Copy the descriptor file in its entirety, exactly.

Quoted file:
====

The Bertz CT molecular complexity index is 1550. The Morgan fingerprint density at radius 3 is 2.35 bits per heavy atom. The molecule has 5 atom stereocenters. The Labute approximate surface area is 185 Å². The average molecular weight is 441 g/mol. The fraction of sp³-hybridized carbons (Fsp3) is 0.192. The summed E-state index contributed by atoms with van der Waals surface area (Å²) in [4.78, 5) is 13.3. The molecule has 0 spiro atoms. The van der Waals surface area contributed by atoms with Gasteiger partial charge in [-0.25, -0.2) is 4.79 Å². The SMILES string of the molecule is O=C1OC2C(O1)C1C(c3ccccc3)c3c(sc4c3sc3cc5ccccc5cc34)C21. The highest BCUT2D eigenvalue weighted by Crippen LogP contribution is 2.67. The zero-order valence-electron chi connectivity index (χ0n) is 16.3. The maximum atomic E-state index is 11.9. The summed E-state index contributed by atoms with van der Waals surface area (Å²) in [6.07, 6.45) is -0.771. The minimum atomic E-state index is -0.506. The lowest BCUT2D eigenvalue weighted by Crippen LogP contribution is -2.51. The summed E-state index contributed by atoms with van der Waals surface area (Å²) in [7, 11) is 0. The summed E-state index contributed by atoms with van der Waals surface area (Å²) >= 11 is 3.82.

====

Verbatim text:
The Bertz CT molecular complexity index is 1550. The Morgan fingerprint density at radius 3 is 2.35 bits per heavy atom. The molecule has 5 atom stereocenters. The Labute approximate surface area is 185 Å². The average molecular weight is 441 g/mol. The fraction of sp³-hybridized carbons (Fsp3) is 0.192. The summed E-state index contributed by atoms with van der Waals surface area (Å²) in [4.78, 5) is 13.3. The molecule has 0 spiro atoms. The van der Waals surface area contributed by atoms with Gasteiger partial charge in [-0.25, -0.2) is 4.79 Å². The SMILES string of the molecule is O=C1OC2C(O1)C1C(c3ccccc3)c3c(sc4c3sc3cc5ccccc5cc34)C21. The highest BCUT2D eigenvalue weighted by Crippen LogP contribution is 2.67. The zero-order valence-electron chi connectivity index (χ0n) is 16.3. The maximum atomic E-state index is 11.9. The summed E-state index contributed by atoms with van der Waals surface area (Å²) in [6.07, 6.45) is -0.771. The minimum atomic E-state index is -0.506. The lowest BCUT2D eigenvalue weighted by Crippen LogP contribution is -2.51. The summed E-state index contributed by atoms with van der Waals surface area (Å²) in [7, 11) is 0. The summed E-state index contributed by atoms with van der Waals surface area (Å²) >= 11 is 3.82.